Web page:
“I am inviting all Canadians to take a look at the draft Federal Sustainable Development Strategy and help us improve it. Your feedback will ensure that our plan reflects the knowledge and perspectives of Canadians and will help us shape the final strategy.”

– The Honourable Catherine McKenna, Minister of Environment and Climate Change

Canada’s strategy for sustainable development

  • The Federal Sustainable Development Strategy (FSDS) is the government’s plan and vision for a more sustainable Canada. A draft 2016–2019 strategy was recently released for consultation.
  • Tell Environment and Climate Change Canada what you think of the draft 2016–2019 strategy, at http://www.fsds-sfdd.ca/#/en .
  • Please share the above link to the draft strategy with others, so they can comment too.
  • You can also visit the Let’s Talk Sustainability discussion space to join in on the conversation about sustainability.

Public input is essential in building a solid strategy. We want to hear from a wide range of Canadians and get your views on what a sustainable Canada looks like. We also want to hear your ideas about what sustainability targets government should aim for over the next three years—and how those targets can best be measured and reported.

The 2015 Progress Report on the FSDS was tabled in Parliament in February 2016. This report provides available scientific information about the progress made under the 2013–2016 FSDS. It tells us where we are today and the sustainable development challenges ahead.

Read more of Canada’s Draft 2016-2019 Federal Sustainable Development Strategy to Create a Sustainable Economy & Protect the Environment: Canadians, Give Your Comments Before June 24, 2016

Ontario’s Draft Plan to Improve Pollinator Health & Reduce Pollinator Losses: Send Your Comments before March 7, 2016

The following video presents “Creating Pollinator Habitat in Ontario”

“One of the major issues that ALUS is trying to address is the recent decline of pollinators. Bayham ALUS project coordinator Kyle Mauthe explains how demonstration farm M&R Orchards has planted native wild flowers to create pollinator habitat.”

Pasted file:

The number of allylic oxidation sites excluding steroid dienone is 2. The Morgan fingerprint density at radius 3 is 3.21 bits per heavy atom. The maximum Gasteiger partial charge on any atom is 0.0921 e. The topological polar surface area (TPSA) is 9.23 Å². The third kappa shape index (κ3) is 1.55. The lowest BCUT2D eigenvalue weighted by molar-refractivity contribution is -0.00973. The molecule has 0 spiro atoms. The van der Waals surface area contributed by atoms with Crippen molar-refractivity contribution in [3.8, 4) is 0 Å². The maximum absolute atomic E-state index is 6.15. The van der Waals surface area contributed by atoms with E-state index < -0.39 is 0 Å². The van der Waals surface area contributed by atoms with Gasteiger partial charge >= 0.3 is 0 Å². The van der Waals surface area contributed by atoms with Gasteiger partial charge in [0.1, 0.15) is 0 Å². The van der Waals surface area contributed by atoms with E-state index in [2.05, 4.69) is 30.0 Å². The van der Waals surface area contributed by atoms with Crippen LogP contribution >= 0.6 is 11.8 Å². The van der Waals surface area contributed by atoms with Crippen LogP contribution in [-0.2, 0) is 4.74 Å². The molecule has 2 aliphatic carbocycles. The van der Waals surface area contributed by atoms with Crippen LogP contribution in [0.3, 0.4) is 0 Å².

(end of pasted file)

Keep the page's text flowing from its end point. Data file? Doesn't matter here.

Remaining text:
This is an update to the following blog, Ontario’s Rules to Reduce Neonicotinoid Pesticide: Protect Bees: Submit Comments Until May 7, 2015.

The Government of Ontario aims to protect pollinators by addressing the four main stressors that pollinators face: loss of habitat and nutrition; diseases, pests and genetics; pesticide exposure; climate change and weather.

The Province is proposing a draft Pollinator Health Action Plan, a component of its comprehensive Pollinator Health Strategy, as a plan for government, stakeholders and the public to work in partnership to enhance the state of health of Ontario’s pollinators, both managed and wild, and to strengthen their populations.

Public Consultation:

This proposal has been posted for a 45 day public review and comment period starting January 22, 2016.

Please Note: All comments and submissions received will become part of the public record. You will not receive a formal response to your comment, however, relevant comments received as part of the public participation process for this proposal will be considered by the decision maker for this proposal.

Other Public Consultation Opportunities:

In addition to submitting comments via this notice or in writing, you can:

  • Email your comments to pollinatorhealth@ontario.ca and,

Pollinator Health Action Plan survey

“Share your thoughts and recommendations on our draft Pollinator Health Action Plan and help us improve pollinator health in the province. Your feedback will be considered by the Ministry of Agriculture, Food and Rural Affairs when we report back to the public with a final Action Plan in spring/summer of 2016.”

Image grab from video above

Image grab from video above

NEWS RELEASE

Province Seeking Public Input on Improving Pollinator Health

Ontario Taking Action to Reduce Pollinator Losses

January 22, 2016 1:00 P.M.

Ministry of Agriculture, Food and Rural Affairs

Ontario is seeking public feedback on a draft action plan to improve pollinator health and reduce pollinator losses.

Pollinators, including honey bees, are essential to Ontario’s agricultural sector and contribute approximately $992 million worth of economic activity annually to the economy. The province became the first jurisdiction in North America to protect bees and other pollinators through new rules introduced on July 1, 2015, to reduce the number of acres planted with neonicotinoid-treated corn and soybean seeds by 80 per cent by 2017. Read more of Ontario’s Draft Plan to Improve Pollinator Health & Reduce Pollinator Losses: Send Your Comments before March 7, 2016

Top 10 Tips for a Greener Holiday in Ontario, Canada: Make Environmentally Friendly Choices to Help Fight Climate Change & Keep Ontario’s Air, Land & Water Clean

The following video presents Together We Can Change Climate Change:

“Ontario is a world leader in fighting climate change.

Alongside our global partners, we’re making a difference. Ontario is building transit friendly cities to cut down on vehicle emissions and helping businesses reduce their carbon footprint. And perhaps most importantly, we’ve ended coal-fired electricity generation in the province.

Together we can change climate change.

Learn more about what Ontario’s doing to fight climate change at ontario.ca/climatechange